Ryan tells the bare bones of the story, as the book predominantly tells the story using candid interviews from the cast and crew. These answers have been pieced together by Ryan and tell the story in a coherent way. The interviews tell of both the cast and crews individual part in this story. This unique style was admittedly at first difficult to get used to, but then the logic of this method felt and understood. It makes this book more autobiographical account than a biographical one. Ryan in his compilation of these answers to his interviews tells an always honest, sometimes funny, at times heartbreaking but always interesting story of this show.

This written tribute to the show was made pleasant and enjoyable reading as this story flows well as we learn about this series. It is made all the more compelling as this was guaranteed to be a 100% honest and true account. These interviews examining the cast and crew's thoughts and feelings on this five-season detective series crossed with a romantic comedy. The titles of this book's chapters pay homage to screwball comedies, with titles such as Citizen Caron, Some Like it Not and Kiss Me, Shakespeare. These are full of a lovely selection of photographs this particular Moonlighting fan had not seen before.

In this book, I discovered the true premise behind the show, as a detective series secondary to a screwball comedy love story. The book tells about the casting of the two primary leads, and how Caron's vision was realised as he cast his dream actress for Maddie and his then hunt for her partner in crime, finding him in a New York bartender. Ryan balances the storytelling about both the rise and fall in ratings of the show through chapters ending the book with a heartwarming thanks to those who assisted him in this book.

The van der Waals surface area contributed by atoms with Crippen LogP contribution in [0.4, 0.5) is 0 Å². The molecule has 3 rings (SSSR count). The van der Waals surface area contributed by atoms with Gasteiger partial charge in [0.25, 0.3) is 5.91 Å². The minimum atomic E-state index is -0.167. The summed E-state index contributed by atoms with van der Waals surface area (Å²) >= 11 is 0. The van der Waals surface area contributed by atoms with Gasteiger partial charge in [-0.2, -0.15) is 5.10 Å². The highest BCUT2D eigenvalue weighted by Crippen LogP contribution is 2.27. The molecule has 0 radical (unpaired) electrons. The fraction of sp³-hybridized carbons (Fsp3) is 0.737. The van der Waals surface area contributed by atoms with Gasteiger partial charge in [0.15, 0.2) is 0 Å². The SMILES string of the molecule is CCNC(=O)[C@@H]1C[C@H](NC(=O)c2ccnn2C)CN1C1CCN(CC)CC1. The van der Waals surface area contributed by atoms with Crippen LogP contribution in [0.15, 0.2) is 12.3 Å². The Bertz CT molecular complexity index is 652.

It was lovely to read the warm and affectionate stories from the acting cast, with Cybill Shepherd, Allyce Beasley (Agnes DiPesto, the Blue Moon secretary) and Curtis Armstrong (Agnes love interest and a detective on the show) taking an active part in the storytelling. These actors all speak warmly of their co-star, Bruce Willis. It's lovely to learn of those roles off-screen from familiar names as Stanley Donen, who choreographed a dance sequence to Phil Spector and Billy Joel who provided musical numbers used on the show,s soundtrack. And learn of the show's many guest stars.

It is also interesting to learn about the creative techniques used in the making of the show. The book examines those behind the scenes moments, as cast and crew explain how specific episodes and scenes were set up and filmed. These episodes including the one where the leads consummate their relationship and for the in-show homages to Shakespeare, film noir and Casablanca. The show also looks at the decision making behind more controversial episodes.

On reading this book, it is clear that Ryan is still a huge fan of the show, and that he misses it deeply. It is felt in his book, as he and the others have written an honest and truthful love letter about this show. In this book and those quotes he shares, he tells of the joys of creating this unique groundbreaking series and clears up the misunderstandings and misconceptions that surround it. The feelings and thoughts of this cast and crew are felt strongly in this book and supported in every quote, remembrance and shared fact.

Ryan has done a sterling job in piecing those interviews together. It reads like the solution to an intricate 1000+ pieced jigsaw, as it creates a detailed picture. And for the first time feels the truth is out there. Let's hope Ryan and those who helped him in this endeavour can be heard loud and clear, with their talk on the show that gave both the TV and film industry, a much needed "boink".
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A wonderfully nostalgic look back at a funny and smart show. I loved revisiting this, and thinking again about scenes, lines, and moments I'd completely forgotten about. There's a humour to this that makes it deeply readable, and the author is clearly a huge fan of the show and culture of the era. For fans of Moonlighting and TV in general. Great access, great stories. Loved it.